Hungary’s Nationalist Politics Belies Its Sporting Multiculturism

Following this game in November 2020, after initial scepticism over his selection, Nego quickly became a cult hero in Hungary. The name Hajdu had christened him with, "Lajos" - the nearest Hungarian equivalent to Loic - became widespread among Magyar fandom.

Yet Nego's rise to Hungarian stardom isn't an ordinary story. Born to a Guadeloupean family in Paris, Nego arrived in Hungary for the first time in 2013 to play for the Budapest club Ujpest. Either side of an unsuccessful 12-month spell at Charlton Athletic in England, Nego has been one of the Hungarian league's top players and now plays for Fehervar in Szekesfehervar.

Though he's learning, Nego doesn't yet speak fluent Hungarian. In fact, in Hungary's famous 1-0 over England on June 4, three of Hungary's 11 players who finished the game aren't fluent Hungarian speakers. Callum Styles's grandparents moved to England during the Hungarian Revolution of 1956; Willi Orban was born in Germany to a Hungarian father.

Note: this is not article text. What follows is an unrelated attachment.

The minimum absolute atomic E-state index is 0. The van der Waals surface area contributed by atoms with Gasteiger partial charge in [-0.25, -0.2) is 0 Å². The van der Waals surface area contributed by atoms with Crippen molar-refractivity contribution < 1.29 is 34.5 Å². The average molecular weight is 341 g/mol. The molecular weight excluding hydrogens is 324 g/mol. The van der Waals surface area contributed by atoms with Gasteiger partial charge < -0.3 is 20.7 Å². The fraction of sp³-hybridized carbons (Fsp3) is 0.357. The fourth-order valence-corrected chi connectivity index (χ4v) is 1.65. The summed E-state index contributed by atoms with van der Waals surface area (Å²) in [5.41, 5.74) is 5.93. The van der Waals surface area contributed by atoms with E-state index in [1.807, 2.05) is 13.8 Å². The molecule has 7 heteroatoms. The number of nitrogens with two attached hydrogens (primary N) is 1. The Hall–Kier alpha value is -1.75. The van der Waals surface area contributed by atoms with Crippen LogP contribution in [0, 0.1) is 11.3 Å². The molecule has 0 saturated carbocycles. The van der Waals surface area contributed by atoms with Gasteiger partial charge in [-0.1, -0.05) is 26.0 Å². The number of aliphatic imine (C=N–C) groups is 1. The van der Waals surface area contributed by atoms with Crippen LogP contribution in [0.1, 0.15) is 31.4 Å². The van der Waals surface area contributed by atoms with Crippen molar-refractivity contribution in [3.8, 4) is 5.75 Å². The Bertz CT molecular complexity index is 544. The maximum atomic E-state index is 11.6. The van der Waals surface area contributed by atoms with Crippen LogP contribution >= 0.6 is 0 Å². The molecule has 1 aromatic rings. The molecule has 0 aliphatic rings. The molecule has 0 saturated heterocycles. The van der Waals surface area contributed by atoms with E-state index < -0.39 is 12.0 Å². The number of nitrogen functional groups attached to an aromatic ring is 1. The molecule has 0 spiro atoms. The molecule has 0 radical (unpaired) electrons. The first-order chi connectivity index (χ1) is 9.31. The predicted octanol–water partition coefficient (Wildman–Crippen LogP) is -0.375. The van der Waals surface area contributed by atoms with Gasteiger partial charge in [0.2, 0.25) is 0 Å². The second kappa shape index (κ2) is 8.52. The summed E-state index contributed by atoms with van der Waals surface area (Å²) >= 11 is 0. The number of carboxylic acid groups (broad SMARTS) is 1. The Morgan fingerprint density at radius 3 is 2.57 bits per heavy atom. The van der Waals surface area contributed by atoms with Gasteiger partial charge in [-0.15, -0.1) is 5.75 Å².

In world football, naturalisation has been part of the game for decades - one of the game's greatest players, the Hungarian Ferenc Puskas, played for Spain in the latter stages of his career. But never has it been pursued as assertively as it is being today by the current Hungarian authorities.

Foreign footballers who play in the Hungarian league are regularly tipped to play for Hungary as they near citizenship qualification. And this naturalisation policy speaks to a wider strategy within Hungarian sport - that of a true integrationist outlook.

Hungary's sole gold medallist at the 2022 Winter Olympics in February, Shaoang Liu, is from a Chinese-Hungarian family. His brother, Shaolin Sandor Liu, was part of the four-person team that won Hungary's first-ever Olympic gold...

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